Although he did not like the Roman Catholic Church and was often irreverent, Napoleon himself was no atheist. His studies in Corsica led him to belief in God and admiration (but not imitation) of Jesus. Although Napoleon did not follow Christ's (or anyone else's) teachings, he once said, "A society without religion is like a ship without a compass; there is no good morality without religion." He later claimed he was anointed by the Lord to be a leader. His views on theology were very complex and it is difficult to say what his true beliefs were (perhaps even he did not know). What reverence he did have was toward God, but never toward Church officials.

In 1804, Napoleon was made emperor, a title that was traditionally conferred by the Pope. But during the ceremony, Napoleon took the crown from the pope's hands and crowned himself emperor and his wife, Josephine, empress. This sent the cold and clear message that he, unlike Holy Roman Emperors of the past, would not share his power with the pope. The citizens of Paris were oddly unfazed by all of this, but as Napoleon irreverently claimed, "I could marry [the Virgin Mary] without shocking the Parisians." The pope left Paris very displeased with his former friend.

Since Napoleon was the ruler of France, he was in control of Louisiana (which was many times larger than present day Louisiana). He originally intended to use Louisiana as a "breadbasket," but decided it would be better to sell it. While he was in the bathtub, of all places, Napoleon sold Louisiana to the United States of America. The Napoleonic Code governs the State of Louisiana to this day.

Even before he became emperor, Napoleon had already started his wars of conquest. He started by conquering every country surrounding France except Britain. Napoleon's conquest of Spain greatly disrupted her holdings in the new world and allowed many South American countries to rebel. Despite the fact that his government was centralized, Napoleon managed to do quite well at improving the areas he conquered. He granted basic rights and freedom of religion through his Napoleonic Code. Freedom of religion displeased the Roman Catholic Church even further since most of the areas granted this freedom were originally Catholic.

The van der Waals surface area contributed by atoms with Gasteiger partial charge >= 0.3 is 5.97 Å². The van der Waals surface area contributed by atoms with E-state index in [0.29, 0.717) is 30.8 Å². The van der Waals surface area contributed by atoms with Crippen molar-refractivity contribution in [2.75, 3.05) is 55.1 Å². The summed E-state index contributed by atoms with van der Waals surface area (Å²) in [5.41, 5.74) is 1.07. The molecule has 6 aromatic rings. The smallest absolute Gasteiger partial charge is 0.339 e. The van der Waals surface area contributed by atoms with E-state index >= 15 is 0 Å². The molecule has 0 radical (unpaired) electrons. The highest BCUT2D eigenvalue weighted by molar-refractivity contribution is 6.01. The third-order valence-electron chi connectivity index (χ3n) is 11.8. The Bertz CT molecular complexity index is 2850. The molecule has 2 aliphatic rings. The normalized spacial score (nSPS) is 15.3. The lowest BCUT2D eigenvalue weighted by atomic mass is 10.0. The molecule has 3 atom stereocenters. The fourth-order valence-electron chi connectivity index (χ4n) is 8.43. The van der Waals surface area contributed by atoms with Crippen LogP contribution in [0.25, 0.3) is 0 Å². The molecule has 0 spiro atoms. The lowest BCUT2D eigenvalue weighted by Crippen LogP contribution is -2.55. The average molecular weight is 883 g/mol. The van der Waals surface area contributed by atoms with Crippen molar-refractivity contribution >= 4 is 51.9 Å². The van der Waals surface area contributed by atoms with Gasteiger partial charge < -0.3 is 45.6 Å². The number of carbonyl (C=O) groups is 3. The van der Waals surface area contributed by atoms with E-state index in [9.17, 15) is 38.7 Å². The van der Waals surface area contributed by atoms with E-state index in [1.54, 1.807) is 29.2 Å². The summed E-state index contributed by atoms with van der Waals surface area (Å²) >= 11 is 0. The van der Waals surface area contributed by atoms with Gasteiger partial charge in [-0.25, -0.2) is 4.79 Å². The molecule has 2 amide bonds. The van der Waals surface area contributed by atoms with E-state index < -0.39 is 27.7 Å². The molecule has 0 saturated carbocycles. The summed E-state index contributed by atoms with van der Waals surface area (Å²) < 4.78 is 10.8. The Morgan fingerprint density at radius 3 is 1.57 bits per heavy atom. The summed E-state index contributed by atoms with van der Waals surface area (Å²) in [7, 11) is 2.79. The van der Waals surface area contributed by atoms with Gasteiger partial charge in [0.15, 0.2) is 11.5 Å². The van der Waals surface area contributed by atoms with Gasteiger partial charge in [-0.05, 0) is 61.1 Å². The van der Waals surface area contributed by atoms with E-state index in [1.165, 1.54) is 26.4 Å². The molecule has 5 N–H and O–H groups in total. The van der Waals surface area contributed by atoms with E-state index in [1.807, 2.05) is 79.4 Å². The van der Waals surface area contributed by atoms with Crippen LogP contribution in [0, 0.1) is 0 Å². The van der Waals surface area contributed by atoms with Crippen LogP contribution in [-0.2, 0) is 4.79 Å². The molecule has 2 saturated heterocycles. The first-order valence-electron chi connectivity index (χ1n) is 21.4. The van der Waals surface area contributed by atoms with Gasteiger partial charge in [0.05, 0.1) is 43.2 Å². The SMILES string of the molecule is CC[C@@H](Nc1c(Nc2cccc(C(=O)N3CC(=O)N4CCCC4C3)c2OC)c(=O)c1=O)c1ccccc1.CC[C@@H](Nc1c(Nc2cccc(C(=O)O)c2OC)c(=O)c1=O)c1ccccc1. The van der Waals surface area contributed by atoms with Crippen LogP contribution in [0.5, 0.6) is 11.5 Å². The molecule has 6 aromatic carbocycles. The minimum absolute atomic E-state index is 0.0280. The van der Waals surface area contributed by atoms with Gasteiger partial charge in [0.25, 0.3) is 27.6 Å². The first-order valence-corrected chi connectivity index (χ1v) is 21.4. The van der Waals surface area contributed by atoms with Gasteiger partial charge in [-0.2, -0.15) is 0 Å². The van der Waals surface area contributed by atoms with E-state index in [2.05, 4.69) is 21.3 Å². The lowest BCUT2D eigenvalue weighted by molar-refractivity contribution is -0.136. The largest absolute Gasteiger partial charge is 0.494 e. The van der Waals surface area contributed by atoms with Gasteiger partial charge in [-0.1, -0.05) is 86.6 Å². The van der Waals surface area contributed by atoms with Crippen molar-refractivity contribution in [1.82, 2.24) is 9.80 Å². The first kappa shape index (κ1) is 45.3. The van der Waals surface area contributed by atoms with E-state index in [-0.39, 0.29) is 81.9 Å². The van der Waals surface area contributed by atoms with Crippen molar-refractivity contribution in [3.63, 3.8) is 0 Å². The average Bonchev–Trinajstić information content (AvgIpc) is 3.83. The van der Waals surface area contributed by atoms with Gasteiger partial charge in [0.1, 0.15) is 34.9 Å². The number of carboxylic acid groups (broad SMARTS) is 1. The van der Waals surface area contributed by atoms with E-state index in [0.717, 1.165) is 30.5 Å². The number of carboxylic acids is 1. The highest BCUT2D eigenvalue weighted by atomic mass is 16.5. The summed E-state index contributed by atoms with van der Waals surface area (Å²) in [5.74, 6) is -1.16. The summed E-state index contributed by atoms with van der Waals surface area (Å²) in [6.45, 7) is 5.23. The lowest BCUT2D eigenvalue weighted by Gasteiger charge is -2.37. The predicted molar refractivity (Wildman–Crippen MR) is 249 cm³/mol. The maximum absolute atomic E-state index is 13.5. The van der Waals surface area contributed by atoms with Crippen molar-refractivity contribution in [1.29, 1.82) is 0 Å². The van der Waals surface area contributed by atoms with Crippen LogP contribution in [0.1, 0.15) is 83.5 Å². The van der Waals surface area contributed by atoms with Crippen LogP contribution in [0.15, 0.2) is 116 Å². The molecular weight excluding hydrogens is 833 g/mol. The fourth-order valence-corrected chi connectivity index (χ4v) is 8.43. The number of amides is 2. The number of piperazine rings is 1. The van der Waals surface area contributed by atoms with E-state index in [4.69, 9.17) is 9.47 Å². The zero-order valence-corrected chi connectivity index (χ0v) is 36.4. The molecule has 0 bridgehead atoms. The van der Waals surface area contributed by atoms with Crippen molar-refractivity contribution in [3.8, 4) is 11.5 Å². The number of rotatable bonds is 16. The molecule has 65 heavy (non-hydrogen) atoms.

Napoleon had been in control of Italy for some time, but when he ordered that the Papal State be annexed to his empire, Pope Pius VII excommunicated those who were sent to carry out the annexation. Napoleon responded by arresting the Pope and throwing him in prison, where he died. Between his conquests of Europe and imprisonment of the Pope, the Emperor Napoleon was quickly gaining enemies.

Napoleon was disappointed by the fact that he had no heir, but since Josephine had two children by her previous marriage, Napoleon believed that it was his own fault. Over the course of their marriage, Napoleon had affairs with two other women. The fact that both these women gave birth to male children convinced Napoleon to divorce Josephine. He then proceeded to marry Marie Louise, the daughter of the emperor of Austria. Marie Louise was a member of the oldest ruling house of Europe. This placed Napoleon in direct relation with the monarchy the French had revolted against to begin with. In 1811, Francois Charles Joseph a.k.a. Napoleon II was born. Napoleon II died at age 20 without ever having ruled France. Napoleon had hoped that since his son was a blood member of the ruling family, he would be readily accepted as a leader.

In 1812, Napoleon marched on Russia and met with disaster. He initially gained minor success, but when he entered the presumed to be abandoned city of Moscow, the Russian troops set it on fire. The Russians attacked head on and Napoleon was forced to abandon his army. He made it back to Paris safely, but all of Europe picked this moment to attack. Despite being hopelessly outnumbered, Napoleon fought on brilliantly. When his army refused to continue, Napoleon was forced to surrender and abdicate his throne. He placed his wife and son in the care of Austria and bid them farewell for the last time. In 1814, Napoleon was exiled to the Island of St. Elba. In 1815, he escaped from Elba and actually gained the support of the soldiers that were sent to recapture him. His old supporters returned to his side as he resumed rule in Paris for what is known as the "100 Days." He sought peace with the Allies, but when they proclaimed him an outlaw, he went for the preemptive strike. He was swiftly defeated at the battle of Waterloo on June 8, 1815. He was exiled to the remote south-Atlantic island of St. Helena. He wrote his memoirs between numerous escape attempts. He grew very sick in his last days and died on May 5, 1821. Stomach cancer was first believed to be the cause of his death, though there has been much speculation of poisoning and medical malpractice.